Your leaking thatched hut during the restoration of a pre-Enlightenment state.


Hello, my name is Judas Gutenberg and this is my blaag (pronounced as you would the vomit noise "hyroop-bleuach").


decay & ruin
Biosphere II
dead malls
Irving housing

got that wrong

appropriate tech
Arduino μcontrollers
Backwoods Home
Fractal antenna

fun social media stuff

(nobody does!)

Like my brownhouse:
   steel like butter
Thursday, March 6 2008
For the last couple of days the weather has been somewhat warmer than the been moderately unseasonably cold temperatures that had been prevailing for weeks. Though temperatures in the upper-40s might not sound like anything to get cheerful about, in combination with bright March sunshine (the strongest sun of winter) and in contrast to the earlier colder weather, it felt enough like springtime to bring some unexpected cheer to our household.
Since we have a few weeks of winter left, I did what I always do on warm winter days: collecting firewood. Floodwater from all the melting snow made it impossible to haul wood back from some trees I'd cut down over a week ago. But with its ice-adhesive melting away, I was finally able to remove enough of the tarp from the stack of firewood at the head of the Stick Trail to gain access to it.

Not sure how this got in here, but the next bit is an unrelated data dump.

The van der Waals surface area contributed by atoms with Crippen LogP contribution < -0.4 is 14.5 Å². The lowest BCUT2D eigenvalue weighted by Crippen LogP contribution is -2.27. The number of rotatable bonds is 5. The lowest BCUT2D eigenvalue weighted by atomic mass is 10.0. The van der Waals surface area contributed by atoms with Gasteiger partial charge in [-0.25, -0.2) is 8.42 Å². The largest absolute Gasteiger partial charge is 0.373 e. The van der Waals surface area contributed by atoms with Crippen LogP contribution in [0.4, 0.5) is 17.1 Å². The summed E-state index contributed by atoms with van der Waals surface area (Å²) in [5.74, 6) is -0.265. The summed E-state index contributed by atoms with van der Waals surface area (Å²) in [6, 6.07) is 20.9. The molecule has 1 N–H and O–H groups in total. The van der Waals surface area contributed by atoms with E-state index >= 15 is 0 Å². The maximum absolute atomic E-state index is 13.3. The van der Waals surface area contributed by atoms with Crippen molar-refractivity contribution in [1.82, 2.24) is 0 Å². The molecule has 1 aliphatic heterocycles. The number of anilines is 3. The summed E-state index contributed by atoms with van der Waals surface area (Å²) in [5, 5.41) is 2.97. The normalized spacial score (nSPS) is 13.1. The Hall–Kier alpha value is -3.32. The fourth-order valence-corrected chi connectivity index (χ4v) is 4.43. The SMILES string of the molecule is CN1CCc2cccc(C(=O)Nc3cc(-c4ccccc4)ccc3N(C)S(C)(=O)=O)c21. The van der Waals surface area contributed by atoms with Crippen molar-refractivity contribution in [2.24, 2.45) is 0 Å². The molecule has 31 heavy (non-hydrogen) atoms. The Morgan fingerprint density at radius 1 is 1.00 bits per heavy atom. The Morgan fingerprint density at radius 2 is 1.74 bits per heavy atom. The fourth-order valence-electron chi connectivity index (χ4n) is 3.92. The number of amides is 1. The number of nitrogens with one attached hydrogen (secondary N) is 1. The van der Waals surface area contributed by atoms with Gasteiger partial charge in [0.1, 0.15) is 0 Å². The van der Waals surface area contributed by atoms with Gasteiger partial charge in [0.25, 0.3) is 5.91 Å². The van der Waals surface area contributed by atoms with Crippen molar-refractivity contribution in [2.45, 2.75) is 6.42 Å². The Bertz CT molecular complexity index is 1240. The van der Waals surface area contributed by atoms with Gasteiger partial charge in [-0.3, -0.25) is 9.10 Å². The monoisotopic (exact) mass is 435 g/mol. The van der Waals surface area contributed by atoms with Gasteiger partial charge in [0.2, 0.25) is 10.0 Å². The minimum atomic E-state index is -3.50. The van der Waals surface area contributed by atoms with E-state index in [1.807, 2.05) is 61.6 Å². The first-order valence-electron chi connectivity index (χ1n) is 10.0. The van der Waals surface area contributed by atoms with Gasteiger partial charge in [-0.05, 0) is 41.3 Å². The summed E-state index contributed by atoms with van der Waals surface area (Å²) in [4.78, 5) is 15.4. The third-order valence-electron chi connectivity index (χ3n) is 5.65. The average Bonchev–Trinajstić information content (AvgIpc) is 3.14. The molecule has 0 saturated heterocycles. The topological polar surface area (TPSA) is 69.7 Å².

At some point today I was out in the garage attempting to weld a pair of L-cross-section girders back-to-back to make a T-cross-section girder. The plan was to use this girder in place of some two-by-four framing in the woodstove pedestal, thereby opening it up to make room for a large drawer. Unfortunately, though, my welding skills still weren't up to making anything useful. I dialed the power of the welder up to maximum (eleven?), an overcompensation for the weak welds I'd been making up until now. But in this setting, welding the metal of the girders was like waving a blow torch over a stick of butter. It melted so quickly that its structure dissolved away before any bonds could form. But I was so new to what I was doing I didn't even consider that maybe I'd had the welder turned up too high until after I'd given up in frustration.

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